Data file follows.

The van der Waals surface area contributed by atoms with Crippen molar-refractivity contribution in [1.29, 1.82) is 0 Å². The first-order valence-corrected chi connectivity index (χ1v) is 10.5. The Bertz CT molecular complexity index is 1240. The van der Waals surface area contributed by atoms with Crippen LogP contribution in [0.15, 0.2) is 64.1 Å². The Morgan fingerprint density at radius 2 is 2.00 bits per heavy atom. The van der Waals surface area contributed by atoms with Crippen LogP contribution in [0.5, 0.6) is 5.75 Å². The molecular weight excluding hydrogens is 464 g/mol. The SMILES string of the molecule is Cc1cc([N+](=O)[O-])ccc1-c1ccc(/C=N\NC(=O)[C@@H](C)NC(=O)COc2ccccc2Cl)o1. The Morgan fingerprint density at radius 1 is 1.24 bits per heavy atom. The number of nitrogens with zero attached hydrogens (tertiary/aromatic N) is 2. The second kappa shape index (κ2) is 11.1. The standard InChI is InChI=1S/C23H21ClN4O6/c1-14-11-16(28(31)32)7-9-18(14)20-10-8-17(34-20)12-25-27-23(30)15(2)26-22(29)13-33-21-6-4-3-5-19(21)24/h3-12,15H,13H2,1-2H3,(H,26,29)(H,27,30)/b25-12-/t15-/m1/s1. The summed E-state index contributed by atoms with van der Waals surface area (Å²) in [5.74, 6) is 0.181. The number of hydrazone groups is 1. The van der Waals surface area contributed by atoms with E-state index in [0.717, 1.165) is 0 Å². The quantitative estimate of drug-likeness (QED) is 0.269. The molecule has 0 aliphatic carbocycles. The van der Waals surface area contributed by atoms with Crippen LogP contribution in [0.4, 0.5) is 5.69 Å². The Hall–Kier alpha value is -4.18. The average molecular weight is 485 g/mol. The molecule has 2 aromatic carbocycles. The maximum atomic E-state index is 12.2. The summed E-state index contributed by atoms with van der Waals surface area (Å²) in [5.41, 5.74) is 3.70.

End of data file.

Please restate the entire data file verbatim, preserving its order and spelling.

The van der Waals surface area contributed by atoms with Crippen molar-refractivity contribution in [1.29, 1.82) is 0 Å². The first-order valence-corrected chi connectivity index (χ1v) is 10.5. The Bertz CT molecular complexity index is 1240. The van der Waals surface area contributed by atoms with Crippen LogP contribution in [0.15, 0.2) is 64.1 Å². The Morgan fingerprint density at radius 2 is 2.00 bits per heavy atom. The van der Waals surface area contributed by atoms with Crippen LogP contribution in [0.5, 0.6) is 5.75 Å². The molecular weight excluding hydrogens is 464 g/mol. The SMILES string of the molecule is Cc1cc([N+](=O)[O-])ccc1-c1ccc(/C=N\NC(=O)[C@@H](C)NC(=O)COc2ccccc2Cl)o1. The Morgan fingerprint density at radius 1 is 1.24 bits per heavy atom. The number of nitrogens with zero attached hydrogens (tertiary/aromatic N) is 2. The second kappa shape index (κ2) is 11.1. The standard InChI is InChI=1S/C23H21ClN4O6/c1-14-11-16(28(31)32)7-9-18(14)20-10-8-17(34-20)12-25-27-23(30)15(2)26-22(29)13-33-21-6-4-3-5-19(21)24/h3-12,15H,13H2,1-2H3,(H,26,29)(H,27,30)/b25-12-/t15-/m1/s1. The summed E-state index contributed by atoms with van der Waals surface area (Å²) in [5.74, 6) is 0.181. The number of hydrazone groups is 1. The van der Waals surface area contributed by atoms with E-state index in [0.717, 1.165) is 0 Å². The quantitative estimate of drug-likeness (QED) is 0.269. The molecule has 0 aliphatic carbocycles. The van der Waals surface area contributed by atoms with Crippen LogP contribution in [0.4, 0.5) is 5.69 Å². The Hall–Kier alpha value is -4.18. The average molecular weight is 485 g/mol. The molecule has 2 aromatic carbocycles. The maximum atomic E-state index is 12.2. The summed E-state index contributed by atoms with van der Waals surface area (Å²) in [5.41, 5.74) is 3.70.